Canada’s hosting of the Global Fund Fifth Replenishment Conference in Montreal this weekend marks a significant uptick in country’s role in the fight against AIDS, tuberculosis and malaria. Prime Minister Justin Trudeau has been personally engaged with planning the conference — part of a broader push to elevate Canada’s leadership role in international development.
“This is the first time that a head of state has really championed the Global Fund in its replenishment process to the degree that the government certainly has, and the Trudeau government in particular,” said Robin Montgomery, executive director of the Interagency Coalition on AIDS and Development, a group of about 100 Canadian organizations working to end the HIV/AIDS epidemic.
Canada’s renewed leadership will focus on reaching vulnerable populations. In addition to refilling the Global Fund to Fight AIDS, Tuberculosis and Malaria’s coffers with a requested $13 billion for 2017 to 2019, Canada will prioritize discussions about how to best reach women and girls, indigenous people, and LGBTQ populations.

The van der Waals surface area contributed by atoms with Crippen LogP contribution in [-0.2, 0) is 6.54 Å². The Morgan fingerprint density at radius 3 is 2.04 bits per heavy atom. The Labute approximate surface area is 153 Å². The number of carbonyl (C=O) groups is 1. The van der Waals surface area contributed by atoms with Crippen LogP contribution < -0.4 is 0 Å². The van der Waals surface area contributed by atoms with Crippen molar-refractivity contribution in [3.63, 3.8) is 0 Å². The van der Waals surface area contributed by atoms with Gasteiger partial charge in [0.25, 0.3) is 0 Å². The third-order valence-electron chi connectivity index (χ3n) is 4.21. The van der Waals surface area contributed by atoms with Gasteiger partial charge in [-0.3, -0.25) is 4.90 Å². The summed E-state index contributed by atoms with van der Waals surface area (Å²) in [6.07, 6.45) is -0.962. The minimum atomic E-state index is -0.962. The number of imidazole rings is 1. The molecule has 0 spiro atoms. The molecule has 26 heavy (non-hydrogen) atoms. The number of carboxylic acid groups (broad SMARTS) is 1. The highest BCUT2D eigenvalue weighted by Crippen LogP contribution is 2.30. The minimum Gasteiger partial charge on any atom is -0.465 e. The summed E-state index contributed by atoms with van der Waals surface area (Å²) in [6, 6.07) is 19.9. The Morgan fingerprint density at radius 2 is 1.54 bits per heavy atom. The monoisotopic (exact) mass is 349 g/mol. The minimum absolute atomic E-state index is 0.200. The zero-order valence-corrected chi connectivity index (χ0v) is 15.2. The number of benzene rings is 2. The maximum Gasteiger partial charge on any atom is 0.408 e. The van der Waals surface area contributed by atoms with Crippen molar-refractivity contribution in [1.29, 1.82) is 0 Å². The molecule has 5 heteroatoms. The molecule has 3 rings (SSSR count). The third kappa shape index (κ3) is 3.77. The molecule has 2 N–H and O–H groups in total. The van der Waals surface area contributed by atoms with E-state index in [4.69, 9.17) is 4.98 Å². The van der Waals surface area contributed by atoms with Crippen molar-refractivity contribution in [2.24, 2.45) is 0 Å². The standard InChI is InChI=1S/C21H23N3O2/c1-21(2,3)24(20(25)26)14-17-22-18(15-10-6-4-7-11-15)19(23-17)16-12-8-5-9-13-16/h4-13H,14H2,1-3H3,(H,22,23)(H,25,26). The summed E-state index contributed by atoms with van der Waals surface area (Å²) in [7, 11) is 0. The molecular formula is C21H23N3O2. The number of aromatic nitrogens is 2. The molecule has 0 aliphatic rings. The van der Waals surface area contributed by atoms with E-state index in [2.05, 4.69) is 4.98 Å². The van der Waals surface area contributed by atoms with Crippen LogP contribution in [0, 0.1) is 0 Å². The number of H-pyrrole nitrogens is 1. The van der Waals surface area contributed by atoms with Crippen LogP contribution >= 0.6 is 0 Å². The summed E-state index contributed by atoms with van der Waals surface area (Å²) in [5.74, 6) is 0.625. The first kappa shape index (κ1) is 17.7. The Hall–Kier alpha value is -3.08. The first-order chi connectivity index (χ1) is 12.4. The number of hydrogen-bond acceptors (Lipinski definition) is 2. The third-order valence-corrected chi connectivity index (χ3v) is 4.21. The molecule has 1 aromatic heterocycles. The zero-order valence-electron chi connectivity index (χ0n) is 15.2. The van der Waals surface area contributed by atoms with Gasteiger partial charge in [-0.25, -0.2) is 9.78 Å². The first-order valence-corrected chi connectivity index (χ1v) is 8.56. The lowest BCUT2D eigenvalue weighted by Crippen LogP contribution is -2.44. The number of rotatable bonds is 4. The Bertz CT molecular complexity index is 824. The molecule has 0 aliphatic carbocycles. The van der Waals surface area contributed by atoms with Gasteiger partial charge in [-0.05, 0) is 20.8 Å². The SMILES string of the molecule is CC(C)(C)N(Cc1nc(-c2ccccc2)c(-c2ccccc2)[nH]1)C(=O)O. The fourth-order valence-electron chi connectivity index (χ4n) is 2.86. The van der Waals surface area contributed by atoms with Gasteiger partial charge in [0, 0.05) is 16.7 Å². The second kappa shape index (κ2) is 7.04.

“Canada’s leadership around global health aims to reach the poorest and most vulnerable, especially women and girls,” Canada’s minister of international development and Francophonie, Marie-Claude Bibeau, said ahead of the conference. “By focusing our efforts to improve the lives of those who are often forgotten or left behind, like adolescent girls, we can help end AIDS, tuberculosis and malaria for good.”
The government has announced a pledge of $594 million to the Global Fund over the next three years, a 20 percent increase from the current funding cycle. Canadian civil society organizations working in global health are confident the overall pledging goal will be reached.
A hand in the planning
The Trudeau government has taken an active role in preparing for the replenishment, reaching out to NGOs and civil society, as well as other donor and aid recipient countries.